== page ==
MSNBC has a list of the “Top 10 cities for beer lovers,” which was compiled by Shermanstravel.com.
The cities are listed in alphabetical order so Amersterdam is first on the list and Sapporo is last (of the 10, still pretty heady terriroty).
Two American cities earned spots – Portland, Oregon, which is no surprise. And Burlington, Vermont, which is a suprise. Burlington is a delightful beer town and Magic Hat deserves the attention it gets in the story, but where is Vermont Pub & Brewery? After all, founder Greg and Nancy Noonan helped get brewpub legalized in Vermont and its impossible to overestimate how many brewer Noonan has influenced.
We’ll quit nitpicking now and leave it to you to answer questions like “If you were to pick one German city which would it be?” or “If you were to pick on Belgian city which would it be?”
Bryan Pearson, well known in craft brewing circles for his award winning beers at Church Brew Works in Pittsburgh, is headed to Colorado.
Pearson is joining Brewing Science Institute (BSI), which sells yeast to craft brewers across the country. He told the Pittsburgh-Post Gazette he’s looking forward to “spending a lot more time in the mountains skiing and hiking and playing with the dogs.”
Rock Bottom Brewery in Chicago won best of show at 4th Annual Festival of Wood and Barrel-Aged Beer in Chicago. The festival attracted 71 different wood and barrel-aged beers. Twenty-eight different breweries, representing 14 states, participated.
Rock Bottom’s Clare’s Thirsty Ale won the experimental category, then BOS. The brewery has won Best of Show at two of the four festivals.
All the results.
This is just plain wrong.
Lyke 2 Drink reports that Mike Ditkta has his own wine and that Mike Ditka Kick Ass Red and will retail at between $40-$50 per bottle.
Ditka has become a brand outside of football. His name is on a successful Chicago steakhouse and on frozen pork chops, barbecue and steak sauces, and cheese spread. He also has a brand of cigars set to debut.
All that’s fine, but his own wine? Shouldn’t it be beer?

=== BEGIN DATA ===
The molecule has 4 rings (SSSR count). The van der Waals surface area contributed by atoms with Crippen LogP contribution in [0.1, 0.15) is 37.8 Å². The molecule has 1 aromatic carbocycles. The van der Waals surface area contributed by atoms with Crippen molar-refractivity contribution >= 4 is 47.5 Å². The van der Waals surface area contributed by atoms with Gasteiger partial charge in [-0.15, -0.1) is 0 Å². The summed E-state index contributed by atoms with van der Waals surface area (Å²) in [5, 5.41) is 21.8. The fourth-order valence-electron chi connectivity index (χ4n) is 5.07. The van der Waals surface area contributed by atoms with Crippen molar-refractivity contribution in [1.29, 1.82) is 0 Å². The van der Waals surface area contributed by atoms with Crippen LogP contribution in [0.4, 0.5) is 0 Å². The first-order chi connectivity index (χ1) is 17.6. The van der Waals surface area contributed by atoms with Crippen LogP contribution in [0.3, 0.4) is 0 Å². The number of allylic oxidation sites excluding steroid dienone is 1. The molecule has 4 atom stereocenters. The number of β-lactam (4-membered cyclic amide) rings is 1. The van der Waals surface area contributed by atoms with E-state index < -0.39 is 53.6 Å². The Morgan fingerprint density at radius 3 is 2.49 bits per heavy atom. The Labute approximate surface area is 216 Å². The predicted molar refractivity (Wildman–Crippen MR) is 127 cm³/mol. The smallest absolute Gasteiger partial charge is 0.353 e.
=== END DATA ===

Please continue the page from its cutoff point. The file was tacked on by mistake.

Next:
Colorado State University students got their hands pleasantly dirty when their Brewing Science and Technology class visited Odell Brewing in Fort Collins. The students worked closely with brewery founder Doug Odell to brew Study Break IPA on the brewery’s five-barrel pilot system.
“This was so much more than a field trip tour of the Odell brewery,” said professor Jack Avens. “The students definitely enjoyed actually brewing their own ale. Doug Odell has participated in my food science courses on multiple occasions, and has always projected a professional image of the brewing industry and enhanced our teaching program in Food Science at CSU. This is a unique learning opportunity in the students’ curriculum at CSU.”
“CSU and the local breweries are an important part of our community. It was great to see the students brewing on our five-barrel system. I wish the Food Science and Human Nutrition Department offered the class when I was at CSU,” said Brendan McGivney, head of production at Odell Brewing.
Study Break IPA will be available in the Odell Brewing Tasting Room soon.
The Denver Post profiles Jeff Coleman and Distinguished Brands, the importing company her runs.
The story reminds us of the role the big players play in the beer buisness. The three largest brewers in American bre 81% of the beer sold here. The top five importers accounted for almost 80% of the more than 25 million barrels of imported beer sold in 2005.
DBI is definitely one of the little guys (seeling comparable to 47,000 barrels), but like American craft brewers its brands see sales surging: Fuller’s is up nearly 21% in the past year, O’Hara’s is up 53%, and Czechvar is up 36%.
Rex Halfpenny, Michigan’s ambassador for microbrewed beer, profiled. He’s accurately described as “part evangelist, part lecturer.”
“Rex’s goal is to build a beer culture in Michigan. He’s totally devoted to that end,” said Redwood Lodge head brewer Bill Wamby.
Philadelphia’s Don Russell (author of the Joe Sixpack column) has the second in his series about the relationship of good beer and good food.
Today he collects suggestions from chefs and beer writers, including descriptions that will make you hungry and thirsty. For instance, chef Sanford D’Amato of Coquette Café in Milwaukee pairs St. Amaud French Country Ale with smoked, oven-dried tomato and chevre tart with fresh thyme.
“This beer has a rich, deep red, ripe fruitiness with anise licorice hints that is quite delicious, but a bit heavy and cloying with some foods. With the tart, the smoked tomatoes swallowed up a good part of the sweetness of the beer, standing right up to it, and the combination of the slightly bitter smokiness of the tomatoes and the goat cheese’s acidity brought out a mid-range of delicious flavors in the beer that were barely detectable before. The beer tasted much spicier and the tart’s flavors were brought together. For my taste, each made the other better.”
As the authors of “What to Drink with What You Eat” write: “One plus one equals three.”
Here’s something to think about next time you come across that rare $20 a bottle (usually 750ml) bottle of beer in the store.
The New York Sun reports that Upward Spiral Is Seen In Wine Auction Market: